I came home to a kitchen decorated with balloons, cake and happy birthday signs made by the kids. After dinner and cake we were off to Christopher’s first Pinewood Derby Race. My dad had spent hours helping him make his car. I was grateful for the time he took to support and help make this race possible for Christopher. Two days before the accident Mark and I went to the Cub Scout meeting with Christopher where they passed out the pinewood box kit and talked about the race. Mark and Christopher were excited to work on the car together. While driving to Ogden that stormy tragic day, Mark told me all about the cars he’d made as a kid and how he looked forward to helping Christopher with his car. There was no doubt in my mind that Mark was as excited about this Pinewood Derby Race as our son was and the memory of our conversation hung over me like a dark cloud. I knew that if Mark was awake he’d be terribly disappointed he was missing out.

June 1991, Christopher & IExcitement filled the building as parents and children gathered for the big race. Despite the fact I was amongst family and friends, I felt as uncomfortable at the Pinewood Derby Race as I did at the grocery store or the school dance, but I knew life must go on and I didn’t want to deprive our kids of any happiness. I smiled and cheered for Christopher’s car as it zoomed down the track and beat every other car and finally took first place. I was thrilled for him, yet heart-broken for Mark. I watched Christopher get his trophy and we took smiling pictures, yet inside I was crying and I couldn’t help but wonder if Christopher was too. I was delighted that he won, yet grieving for his missing Dad. I felt torn between two different worlds causing opposites in emotions. It was a bitter sweet birthday with milestones happening in both the worlds I was living in. It was also the day I realized that no matter where I was life must go on.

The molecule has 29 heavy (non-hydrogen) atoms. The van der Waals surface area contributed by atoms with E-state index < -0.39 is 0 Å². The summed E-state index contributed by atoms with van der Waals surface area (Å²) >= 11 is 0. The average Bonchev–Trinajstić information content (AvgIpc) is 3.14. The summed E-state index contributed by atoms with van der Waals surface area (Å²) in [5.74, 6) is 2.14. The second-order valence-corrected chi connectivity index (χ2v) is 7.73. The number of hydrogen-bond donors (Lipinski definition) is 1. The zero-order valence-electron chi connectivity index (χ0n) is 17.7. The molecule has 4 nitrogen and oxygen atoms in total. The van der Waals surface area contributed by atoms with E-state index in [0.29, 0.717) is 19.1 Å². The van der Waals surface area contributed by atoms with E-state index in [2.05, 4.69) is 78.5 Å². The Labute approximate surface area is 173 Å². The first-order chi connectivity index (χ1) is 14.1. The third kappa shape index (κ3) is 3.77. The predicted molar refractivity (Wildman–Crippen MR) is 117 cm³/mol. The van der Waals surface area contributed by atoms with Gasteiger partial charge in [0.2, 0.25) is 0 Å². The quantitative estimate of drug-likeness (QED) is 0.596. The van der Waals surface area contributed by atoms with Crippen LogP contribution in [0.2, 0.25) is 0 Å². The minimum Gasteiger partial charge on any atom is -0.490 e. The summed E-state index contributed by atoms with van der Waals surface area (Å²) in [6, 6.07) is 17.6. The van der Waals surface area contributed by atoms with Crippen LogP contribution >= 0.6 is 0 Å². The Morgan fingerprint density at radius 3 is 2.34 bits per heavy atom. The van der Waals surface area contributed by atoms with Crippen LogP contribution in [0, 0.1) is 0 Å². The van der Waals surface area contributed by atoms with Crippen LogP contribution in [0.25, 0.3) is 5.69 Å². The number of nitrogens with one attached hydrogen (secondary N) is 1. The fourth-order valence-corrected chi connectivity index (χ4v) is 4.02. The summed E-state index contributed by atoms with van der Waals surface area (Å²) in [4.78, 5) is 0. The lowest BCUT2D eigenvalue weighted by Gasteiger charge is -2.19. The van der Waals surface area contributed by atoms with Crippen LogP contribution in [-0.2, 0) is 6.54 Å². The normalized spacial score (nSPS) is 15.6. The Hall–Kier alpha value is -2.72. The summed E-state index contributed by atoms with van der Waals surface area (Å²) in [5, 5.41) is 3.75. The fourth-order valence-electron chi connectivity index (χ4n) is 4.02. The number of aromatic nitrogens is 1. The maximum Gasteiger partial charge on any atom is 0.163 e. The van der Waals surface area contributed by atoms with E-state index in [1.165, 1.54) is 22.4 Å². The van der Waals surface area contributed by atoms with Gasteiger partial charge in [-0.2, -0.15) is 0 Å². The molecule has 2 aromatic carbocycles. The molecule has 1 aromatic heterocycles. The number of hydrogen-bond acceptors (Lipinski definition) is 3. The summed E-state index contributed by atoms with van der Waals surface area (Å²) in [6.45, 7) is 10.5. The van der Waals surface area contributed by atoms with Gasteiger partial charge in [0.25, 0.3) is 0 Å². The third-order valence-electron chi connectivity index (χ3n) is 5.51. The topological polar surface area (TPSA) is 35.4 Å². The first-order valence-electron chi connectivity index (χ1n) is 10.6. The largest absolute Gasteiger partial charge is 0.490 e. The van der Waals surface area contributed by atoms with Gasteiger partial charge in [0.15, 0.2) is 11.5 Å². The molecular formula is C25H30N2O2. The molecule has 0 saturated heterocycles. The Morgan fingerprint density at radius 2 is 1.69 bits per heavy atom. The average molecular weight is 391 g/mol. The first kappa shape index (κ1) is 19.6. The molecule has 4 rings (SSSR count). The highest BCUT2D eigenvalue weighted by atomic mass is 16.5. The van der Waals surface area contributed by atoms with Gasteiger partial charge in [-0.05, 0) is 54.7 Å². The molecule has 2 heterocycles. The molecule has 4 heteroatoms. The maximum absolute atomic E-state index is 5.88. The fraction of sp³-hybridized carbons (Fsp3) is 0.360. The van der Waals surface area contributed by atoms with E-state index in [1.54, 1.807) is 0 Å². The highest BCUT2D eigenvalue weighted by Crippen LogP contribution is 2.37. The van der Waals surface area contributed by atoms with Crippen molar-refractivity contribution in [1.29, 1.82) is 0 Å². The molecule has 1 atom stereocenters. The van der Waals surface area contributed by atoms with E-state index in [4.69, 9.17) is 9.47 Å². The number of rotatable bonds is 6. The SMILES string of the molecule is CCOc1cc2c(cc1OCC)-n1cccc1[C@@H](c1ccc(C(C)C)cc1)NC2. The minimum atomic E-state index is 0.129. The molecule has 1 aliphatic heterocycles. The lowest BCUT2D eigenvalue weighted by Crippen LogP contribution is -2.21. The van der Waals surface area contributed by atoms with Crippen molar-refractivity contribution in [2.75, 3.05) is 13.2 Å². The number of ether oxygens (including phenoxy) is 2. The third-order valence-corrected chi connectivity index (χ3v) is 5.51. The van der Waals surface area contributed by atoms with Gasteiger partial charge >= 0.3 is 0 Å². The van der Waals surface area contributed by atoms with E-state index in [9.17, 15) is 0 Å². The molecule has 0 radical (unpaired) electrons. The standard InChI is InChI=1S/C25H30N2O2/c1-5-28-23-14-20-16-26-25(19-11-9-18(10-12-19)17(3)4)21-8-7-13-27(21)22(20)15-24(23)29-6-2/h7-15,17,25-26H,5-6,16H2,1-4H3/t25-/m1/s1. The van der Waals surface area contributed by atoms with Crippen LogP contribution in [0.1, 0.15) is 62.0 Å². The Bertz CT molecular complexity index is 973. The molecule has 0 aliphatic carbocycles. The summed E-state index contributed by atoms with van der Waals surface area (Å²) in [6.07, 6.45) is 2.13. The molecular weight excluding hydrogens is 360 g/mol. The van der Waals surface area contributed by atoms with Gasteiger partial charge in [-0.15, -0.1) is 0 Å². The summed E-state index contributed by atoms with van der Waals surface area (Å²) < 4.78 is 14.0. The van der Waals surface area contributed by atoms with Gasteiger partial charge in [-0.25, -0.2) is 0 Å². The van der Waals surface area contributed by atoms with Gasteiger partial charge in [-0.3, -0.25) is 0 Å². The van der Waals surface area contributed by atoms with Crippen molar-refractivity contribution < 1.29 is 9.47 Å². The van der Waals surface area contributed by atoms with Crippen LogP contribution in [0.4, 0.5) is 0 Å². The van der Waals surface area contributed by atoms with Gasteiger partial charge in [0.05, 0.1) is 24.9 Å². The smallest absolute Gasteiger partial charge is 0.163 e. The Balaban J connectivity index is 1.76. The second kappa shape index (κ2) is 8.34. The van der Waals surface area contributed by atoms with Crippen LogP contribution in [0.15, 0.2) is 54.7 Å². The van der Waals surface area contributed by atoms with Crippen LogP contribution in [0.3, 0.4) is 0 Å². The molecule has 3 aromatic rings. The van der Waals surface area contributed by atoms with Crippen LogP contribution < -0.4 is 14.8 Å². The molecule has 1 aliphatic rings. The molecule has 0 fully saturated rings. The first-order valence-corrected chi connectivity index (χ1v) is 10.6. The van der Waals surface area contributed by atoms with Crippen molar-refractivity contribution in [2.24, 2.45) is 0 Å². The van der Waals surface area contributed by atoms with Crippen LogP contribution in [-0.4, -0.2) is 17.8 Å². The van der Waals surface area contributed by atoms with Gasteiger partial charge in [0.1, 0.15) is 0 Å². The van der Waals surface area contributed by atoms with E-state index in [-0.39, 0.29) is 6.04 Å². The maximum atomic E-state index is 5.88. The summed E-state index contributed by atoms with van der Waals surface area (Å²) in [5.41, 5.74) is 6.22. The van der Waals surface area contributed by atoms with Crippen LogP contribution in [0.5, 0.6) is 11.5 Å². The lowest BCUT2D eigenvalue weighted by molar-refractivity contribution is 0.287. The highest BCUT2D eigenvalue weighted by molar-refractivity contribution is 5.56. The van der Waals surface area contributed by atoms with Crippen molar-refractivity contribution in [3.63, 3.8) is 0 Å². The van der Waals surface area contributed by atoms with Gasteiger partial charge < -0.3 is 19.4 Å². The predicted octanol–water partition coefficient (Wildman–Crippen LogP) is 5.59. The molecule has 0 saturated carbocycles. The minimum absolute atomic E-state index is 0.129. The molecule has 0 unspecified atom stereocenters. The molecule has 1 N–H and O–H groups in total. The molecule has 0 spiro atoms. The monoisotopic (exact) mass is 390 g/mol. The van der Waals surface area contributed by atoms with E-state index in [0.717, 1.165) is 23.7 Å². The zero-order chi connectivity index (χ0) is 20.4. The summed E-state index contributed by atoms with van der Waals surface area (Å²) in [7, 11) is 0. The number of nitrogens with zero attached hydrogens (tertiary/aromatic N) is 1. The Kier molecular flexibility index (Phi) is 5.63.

Chris with Grandpa

Chris with Grandpa

Christopher’s winning smile

Christopher recieving 1st place

Receiving 1st place

 

Once again he wins the race.

 

 

 

 

 

 

All bragging set aside. The red car wins by a landslide.

All bragging set aside. The red car wins by a landslide.

 

 

 

 

 

 

 

 

 

 

 

1991 Pinewood Derby  1st place trophy

1991 Pinewood Derby
1st place trophy

My favorite part of the pinewood derby experience is the next time Christopher saw his dad after the race, he took his prize car and trophy to the hospital and gave them to him. The car and trophy stayed on the nightstand next to Mark’s bed during the many months of his next recovery stage at the rehab hospital. When Mark came home from the rehab hospital, I asked Christopher if he wanted to keep the car and trophy in his room now. He said, “No, I gave them to Dad.” To this day, nearly twenty-four years later, the car and trophy are still on the nightstand next to Mark’s bed. This token of love from a remarkable eight-year-old boy is still appreciated and the memory of it will be cherished forever.